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The Ohio State University College of Veterinary Medicine was well represented at the Sixth International Equine Conference on Laminitis and Diseases of the Foot held in West Palm Beach, Florida from October 29-3, with seven members and affiliates of the college in attendance. The conference assembles leading-edge scientists, practitioners, and farriers from around the world, as well as committed horse owners and caretakers, to share the latest knowledge and experience in preventing and treating laminitis and other conditions affecting horses’ feet.
Dr. Britta Leise, former clinical instructor and now assistant professor of Equine Surgery and Lameness at Colorado State University, gave two presentations on inflammatory gene expression in digital laminae in horses with laminitis. Dr. James Belknap, professor of Veterinary Clinical Sciences, gave three presentations in the scientific session on inflammatory gene expression, laminar leukocytes, and effects of cryotherapy in blocking inflammatory events in the laminae of horses with laminitis. He also served on the panel for the Breakfast Forum Open Mic Conversation with Experts. Dr. Theresa Burns, clinical instructor in Equine Field Services and doctoral student, gave two presentations on oxidative stress and insulin signaling in horses with laminitis. Dr. Rustin Moore, chair of the Department of Veterinary Clinical Sciences and associate dean of Clinical and Outreach Programs, served as the program director for the conference, moderated two scientific sessions, and served as the host and moderator of the Breakfast Forum Open Mic Conversation with Experts. Dr. Veronique Lacombe, adjunct assistant professor in Veterinary Clinical Sciences and research assistant professor in the College of Pharmacy, gave two presentations on her collaborative work on glucose metabolism in insulin-sensitive tissue in horses. Also in attendance from Ohio State were Ryan Lukens, fourth year veterinary student and recipient of a Laminitis Conference Student Travel Scholarship, and Dr. Emily Schafer, Equine Field Service intern.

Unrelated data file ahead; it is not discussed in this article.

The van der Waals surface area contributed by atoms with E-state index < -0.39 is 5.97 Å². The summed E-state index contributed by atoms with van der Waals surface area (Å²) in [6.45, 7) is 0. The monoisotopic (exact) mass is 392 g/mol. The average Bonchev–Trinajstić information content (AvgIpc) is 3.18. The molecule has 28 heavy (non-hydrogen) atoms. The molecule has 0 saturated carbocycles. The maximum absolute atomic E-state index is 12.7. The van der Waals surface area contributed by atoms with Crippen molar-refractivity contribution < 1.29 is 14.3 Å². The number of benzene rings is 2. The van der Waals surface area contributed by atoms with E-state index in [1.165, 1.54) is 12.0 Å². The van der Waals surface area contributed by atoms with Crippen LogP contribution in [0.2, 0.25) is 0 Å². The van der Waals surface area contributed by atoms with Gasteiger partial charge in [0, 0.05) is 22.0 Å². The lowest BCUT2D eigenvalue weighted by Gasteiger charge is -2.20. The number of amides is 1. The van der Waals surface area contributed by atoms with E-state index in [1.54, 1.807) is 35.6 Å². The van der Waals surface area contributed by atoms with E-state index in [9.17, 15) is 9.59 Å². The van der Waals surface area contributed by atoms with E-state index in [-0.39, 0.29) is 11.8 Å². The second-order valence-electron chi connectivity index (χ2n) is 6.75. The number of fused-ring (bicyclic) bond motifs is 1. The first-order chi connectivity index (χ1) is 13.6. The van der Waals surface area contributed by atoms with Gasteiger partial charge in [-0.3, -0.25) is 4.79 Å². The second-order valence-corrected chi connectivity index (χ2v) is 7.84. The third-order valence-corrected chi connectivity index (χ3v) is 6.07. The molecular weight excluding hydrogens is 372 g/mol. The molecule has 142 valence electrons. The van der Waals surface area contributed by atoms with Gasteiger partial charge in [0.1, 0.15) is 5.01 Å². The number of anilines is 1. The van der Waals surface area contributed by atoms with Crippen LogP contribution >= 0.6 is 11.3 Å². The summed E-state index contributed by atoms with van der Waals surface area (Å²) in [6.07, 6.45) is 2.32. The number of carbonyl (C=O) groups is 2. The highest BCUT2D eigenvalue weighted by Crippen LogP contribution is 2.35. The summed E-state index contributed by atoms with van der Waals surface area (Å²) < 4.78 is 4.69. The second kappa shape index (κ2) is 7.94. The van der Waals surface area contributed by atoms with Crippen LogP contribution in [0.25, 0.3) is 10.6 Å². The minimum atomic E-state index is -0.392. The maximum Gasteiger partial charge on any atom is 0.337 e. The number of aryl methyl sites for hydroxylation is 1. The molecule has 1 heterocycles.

Pictured from left to right, Dr. Britta Leise, Dr. James Belknap, Ryan Lukens, Dr. Emily Schaefer, Dr. Teresa Burns and Dr. Rustin Moore. Not pictured, Dr. Veronique Lacombe.
About the College of Veterinary Medicine at Ohio State
Founded in 1885, The Ohio State University College of Veterinary Medicine is ranked fifth in the nation and includes more than 1,000 faculty, staff and students in the Departments of Veterinary Biosciences, Veterinary Clinical Sciences, and Veterinary Preventive Medicine. The Veterinary Medical Center is one of the largest specialty referral centers in the world, with more than 35,000 farm, equine, and companion animal patients each year. A nationally-recognized ambulatory practice and teaching unit in Marysville, Ohio provides farm animal experience to every veterinary student, and the Food Animal Health Research Program in Wooster, OH focuses on detection, control, and prevention of disease. Located on the only campus in the country with a comprehensive medical center offering seven health sciences colleges, we admit up to 162 veterinary students per class, and offer a new comprehensive graduate program in Veterinary and Comparative Medicine as well as a unique Master’s degree in Veterinary Public Health, in partnership with the College of Public Health. http://vet.osu.edu.